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Alumni Game A Lesson In Class, Respect

by Staff Writer / Colorado Avalanche

By Shawn P. Roarke / NHL.com Director of Editorial

At the end of the latest installment of the rivalry that defined the NHL for the better part of a decade starting in 1996, the Colorado Avalanche and the Detroit Red Wings mingled on the ice at Coors Field on Friday.

Smiles and shoulder hugs replaced the scowls and shoves that defined the interactions between these teams throughout a contentious, often bloody, past.

As confusing as it may have been to some, it was the perfect ending to the 2016 Coors Light NHL Stadium Series Alumni Game.

For two hours, the teams celebrated a shared history by again donning the Detroit reds and Colorado whites to entertain a vocal, jam-packed venue.

It didn't matter that the players were older, greyer and slower. What mattered was that they showed up to add another chapter to a two-decade rivalry that brought so much meaning to so many people.

"These are two teams that have donated a lot of blood to each other," Colorado forward Mike Ricci said. "I think that we always respected each other, but we always knew we had to beat them and they had to beat us. It's a great thing for hockey."

On this night, Colorado beat Detroit, winning 5-2 on the strength of brilliant goaltending from Patrick Roy, a leading light in the story arc of the rivalry, and Craig Billington.

Instead of the enmity that often accompanied one of these games, Friday was marked by a celebration of what the players share. Time may not have healed all wounds, but it did mellow the hard feelings.

"We're getting older," Colorado forward Shjon Podein said, trying to explain the dynamic on display in 2016. "We all have families and kids and jobs, and you start realizing the important things in the world, and you realize more than anything that you don't dislike the red jersey over there, you just have a mutual respect for how much each other has given to push each other to the highest level."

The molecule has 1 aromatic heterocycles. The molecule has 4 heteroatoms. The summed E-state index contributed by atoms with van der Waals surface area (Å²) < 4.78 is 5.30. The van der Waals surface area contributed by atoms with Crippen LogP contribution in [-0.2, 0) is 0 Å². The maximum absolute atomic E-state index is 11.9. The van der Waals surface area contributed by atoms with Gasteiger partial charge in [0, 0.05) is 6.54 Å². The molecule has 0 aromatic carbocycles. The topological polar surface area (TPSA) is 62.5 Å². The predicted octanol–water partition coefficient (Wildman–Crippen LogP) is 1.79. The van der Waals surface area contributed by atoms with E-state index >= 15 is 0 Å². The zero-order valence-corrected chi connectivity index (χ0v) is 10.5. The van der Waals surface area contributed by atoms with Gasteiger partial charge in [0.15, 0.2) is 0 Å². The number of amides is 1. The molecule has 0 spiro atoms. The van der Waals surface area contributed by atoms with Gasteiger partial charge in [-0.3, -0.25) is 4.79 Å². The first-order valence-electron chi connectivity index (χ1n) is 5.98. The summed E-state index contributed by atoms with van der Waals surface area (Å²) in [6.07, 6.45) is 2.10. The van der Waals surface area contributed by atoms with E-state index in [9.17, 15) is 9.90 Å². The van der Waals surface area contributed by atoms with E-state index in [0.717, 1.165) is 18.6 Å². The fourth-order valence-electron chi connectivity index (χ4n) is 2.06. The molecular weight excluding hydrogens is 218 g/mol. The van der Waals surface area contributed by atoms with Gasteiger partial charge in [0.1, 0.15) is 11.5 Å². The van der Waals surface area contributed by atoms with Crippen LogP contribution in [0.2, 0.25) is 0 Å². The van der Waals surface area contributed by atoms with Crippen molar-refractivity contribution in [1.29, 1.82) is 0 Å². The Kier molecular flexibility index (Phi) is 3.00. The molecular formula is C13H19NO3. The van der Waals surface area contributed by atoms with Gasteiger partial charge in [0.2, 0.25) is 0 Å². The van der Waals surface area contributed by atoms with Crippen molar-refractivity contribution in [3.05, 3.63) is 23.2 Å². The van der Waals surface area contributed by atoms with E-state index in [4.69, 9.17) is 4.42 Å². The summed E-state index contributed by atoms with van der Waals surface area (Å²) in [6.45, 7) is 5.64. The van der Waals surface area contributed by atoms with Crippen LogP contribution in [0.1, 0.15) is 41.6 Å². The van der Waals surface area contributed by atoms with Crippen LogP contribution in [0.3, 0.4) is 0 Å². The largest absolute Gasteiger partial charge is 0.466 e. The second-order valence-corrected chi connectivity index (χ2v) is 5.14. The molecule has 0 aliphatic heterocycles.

The visuals explained by Podein were on display with about five minutes left in the game. During a stoppage, a video was played, highlighting some of the greatest moments from a rivalry that was defined by five series in the Stanley Cup Playoffs in a seven-year span from 1996 to 2002.

The players on the ice turned to watch the big board; those on the bench also watched as they labored to catch their breath. The 43,319 fans at Coors Field watched. Then the cheers started, softly at first until they built into an extended crescendo of an unforgettable standing ovation rolling down from the upper deck and over the ice surface. The players were momentarily stunned, again basking in the adoration that was once so freely bestowed. Then they raised their sticks to the fans, saluting them for their support.

"That was the apex of the game, the true respect that each club and organization and the fans had for one another," Podein said.

The fans were often a central tenet of this rivalry. The feeling they held for their team and the hatred they harbored for the other side fueled so much of what made this rivalry so special.

Now, all were united in thanking the men who performed for them and authored the memories that were being celebrated.

"That was kind of neat," Detroit captain Steve Yzerman said. "Honestly, down on the ice level it's not as loud in a big open stadium, it carries a bit, but it was really a special moment for us all. It's been a pretty good rivalry and the chants with the fans, everybody in unison, that's never happened before."

Put together, it made for a perfect night for the 43 players who agreed to take part in the epilogue.

"I think everybody in this dressing room pinched their arms," Avalanche forward Peter Forsberg said. "The game was nice, nothing [nasty] going on. It was a good, smooth game. It was nice to see those guys too, because we have a lot of respect for them. They were great players. It was good to play against them and not try to kill them."

But don't be fooled that the game meant nothing to these men who once defined themselves by the results of these games.

Asked what the best part of the event was, Forsberg didn't hesitate.

"Winning," he said, flashing a smile.

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